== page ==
The UK government’s mini budget statement in September has impacted defined benefit (DB) stakeholder priorities with a significant increase in focus on de-risking towards endgame, according to recent research by Russell Investments.

Prior to the government announcement, trustees and plan sponsors were primarily focused on improving funding levels (68%), managing risks (61%) and ESG (43%). However, since the mini budget announcement, the focus on de-risking towards endgame became more prominent with more than half of respondents ranking it as their main investment priority compared with a third before the minibudget – a stark increase of 20%.

Improvements to funding levels and managing risks fell back by 10% and 5%, respectively, in terms of priority, the research showed.

The findings are part of a major study by Russell Investments – The changing ecosystem of defined benefit pensions – a new biannual series surveying senior stakeholders in the UK DB market to understand their current views and priorities.

The study showed that inflation and central bank policy action are critical issues for pension trustees and sponsors, with 74% of respondents ranking these as their main concern in the next six months.

These concerns ranked higher (13% increase) among respondents following the UK mini budget, compared with those surveyed beforehand. The majority of respondents also cited significant fears over the prospect of recession and current geopolitical dynamics and their impact.

Simon Partridge, head of fiduciary management solutions at Russell Investments, said: “Rapid rises in interest rates, as central banks have sought to combat high inflation levels, have had a significant impact on funding levels and have left DB pension schemes in a much different position to that which they might have expected 12 months ago.”

He added: “This is leading many to revisit their long-term objectives and also review their decision-making structures and approaches. These discussions have been given renewed impetus by the volatility following the UK government’s mini budget statement in September, encouraging a greater focus on outsourcing.”

Asset allocation decisions

The study found this focus on de-risking towards endgame is being reflected in asset allocation decisions, with moves away from developed markets (32% of respondents) and emerging markets equities (12%), as well as property (17%) exposure.

Simon Partridge

Simon Partridge, Russell Investments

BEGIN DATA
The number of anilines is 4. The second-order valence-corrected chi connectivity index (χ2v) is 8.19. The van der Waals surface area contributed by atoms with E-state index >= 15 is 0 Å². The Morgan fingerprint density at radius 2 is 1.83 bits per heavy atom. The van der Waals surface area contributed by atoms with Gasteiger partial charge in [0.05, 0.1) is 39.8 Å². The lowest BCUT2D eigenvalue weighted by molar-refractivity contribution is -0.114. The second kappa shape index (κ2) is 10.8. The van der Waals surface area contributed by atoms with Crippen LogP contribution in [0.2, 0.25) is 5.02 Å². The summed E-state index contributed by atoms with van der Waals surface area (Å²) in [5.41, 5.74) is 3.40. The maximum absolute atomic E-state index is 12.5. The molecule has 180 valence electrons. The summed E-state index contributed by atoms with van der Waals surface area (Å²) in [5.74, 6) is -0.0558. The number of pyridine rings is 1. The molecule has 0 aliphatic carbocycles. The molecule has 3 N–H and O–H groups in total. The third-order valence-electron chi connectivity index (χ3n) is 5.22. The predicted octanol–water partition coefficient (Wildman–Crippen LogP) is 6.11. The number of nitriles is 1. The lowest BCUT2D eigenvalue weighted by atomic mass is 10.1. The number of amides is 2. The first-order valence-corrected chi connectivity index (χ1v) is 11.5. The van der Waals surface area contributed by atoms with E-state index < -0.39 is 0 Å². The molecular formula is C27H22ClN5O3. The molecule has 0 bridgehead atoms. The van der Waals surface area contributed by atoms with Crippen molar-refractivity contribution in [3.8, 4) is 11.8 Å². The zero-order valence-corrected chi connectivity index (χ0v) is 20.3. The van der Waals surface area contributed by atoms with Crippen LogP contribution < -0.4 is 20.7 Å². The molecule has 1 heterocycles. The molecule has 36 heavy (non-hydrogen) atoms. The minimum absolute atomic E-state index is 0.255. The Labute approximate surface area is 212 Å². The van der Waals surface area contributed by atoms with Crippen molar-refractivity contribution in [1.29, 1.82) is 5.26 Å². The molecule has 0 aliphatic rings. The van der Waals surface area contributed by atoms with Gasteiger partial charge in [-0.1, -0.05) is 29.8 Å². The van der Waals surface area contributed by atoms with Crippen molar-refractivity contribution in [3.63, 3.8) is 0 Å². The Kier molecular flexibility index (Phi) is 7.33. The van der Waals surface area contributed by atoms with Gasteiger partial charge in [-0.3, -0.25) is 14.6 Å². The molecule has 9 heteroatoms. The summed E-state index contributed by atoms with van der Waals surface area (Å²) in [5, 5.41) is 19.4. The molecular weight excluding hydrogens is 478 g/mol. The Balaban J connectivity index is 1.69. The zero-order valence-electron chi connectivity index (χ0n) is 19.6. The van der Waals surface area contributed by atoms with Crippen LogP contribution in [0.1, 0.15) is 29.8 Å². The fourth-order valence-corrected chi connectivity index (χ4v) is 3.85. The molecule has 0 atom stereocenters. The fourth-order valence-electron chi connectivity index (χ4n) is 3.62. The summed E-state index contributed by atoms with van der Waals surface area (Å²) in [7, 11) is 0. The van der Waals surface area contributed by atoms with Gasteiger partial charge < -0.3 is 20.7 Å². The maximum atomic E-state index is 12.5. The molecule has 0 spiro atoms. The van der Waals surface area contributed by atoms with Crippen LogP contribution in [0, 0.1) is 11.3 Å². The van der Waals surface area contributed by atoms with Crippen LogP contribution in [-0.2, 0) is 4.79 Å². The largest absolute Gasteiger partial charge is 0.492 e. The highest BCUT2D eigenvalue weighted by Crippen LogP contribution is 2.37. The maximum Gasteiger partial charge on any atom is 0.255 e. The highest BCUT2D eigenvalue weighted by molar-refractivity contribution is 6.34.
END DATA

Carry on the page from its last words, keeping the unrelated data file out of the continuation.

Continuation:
Investment grade credit (25%) and high yield credit (13%) appear to be beneficiaries of this trend, as do infrastructure (16%) and private credit (12%), reflecting the perceived attractiveness of the risk/return opportunities available in these asset classes.

Additionally, more than half of respondents said they expect to retain their current liability hedge ratios over the next two years, while just over a quarter expect to increase hedging. The proportion of respondents planning to increase liability hedge ratios has fallen 20% following the UK government statement, potentially reflecting the expected lower use of leverage going forward.

The Russell Investments study surveyed 76 UK DB pension schemes between August and October 2022, with respondents – including scheme chief executive officers, chief investment officers, trustees and pensions managers – responsible for over £100bn of assets under management. Over three-quarters of respondents were responsible for more than £100m of assets.

Climate change focus

DB scheme decision-makers appear increasingly focused on addressing issues relating to climate change, with over two-thirds of respondents (68%) indicating they were ‘likely’ or ‘very likely’ to increase their focus on climate change-related issues in the next 12 months. This is being applied through the use of scenario analysis to consider climate change risks, as well as discussing policies in this area with advisers and underlying managers.

Climate change also features prominently as a criterion in manager selection, with more than half of respondents (57%) highlighting manager research as a means by which they incorporate sustainability considerations into their investment portfolios.

Only a quarter (26%) use explicit exclusion policies to meet their climate change goals. Sustainability is being incorporated across entire portfolios by three-quarters of schemes (76%) rather than simply through specific allocations (20%) or by using single asset classes (9%).

The increasing importance of climate change to DB pension scheme stakeholders is also evident in their focus on setting net-zero targets; 36% of respondents have already set a target of 2050 or earlier, 47% are considering their approach while only 16% have decided not to set any target.

Read the digital edition of IPE’s latest magazine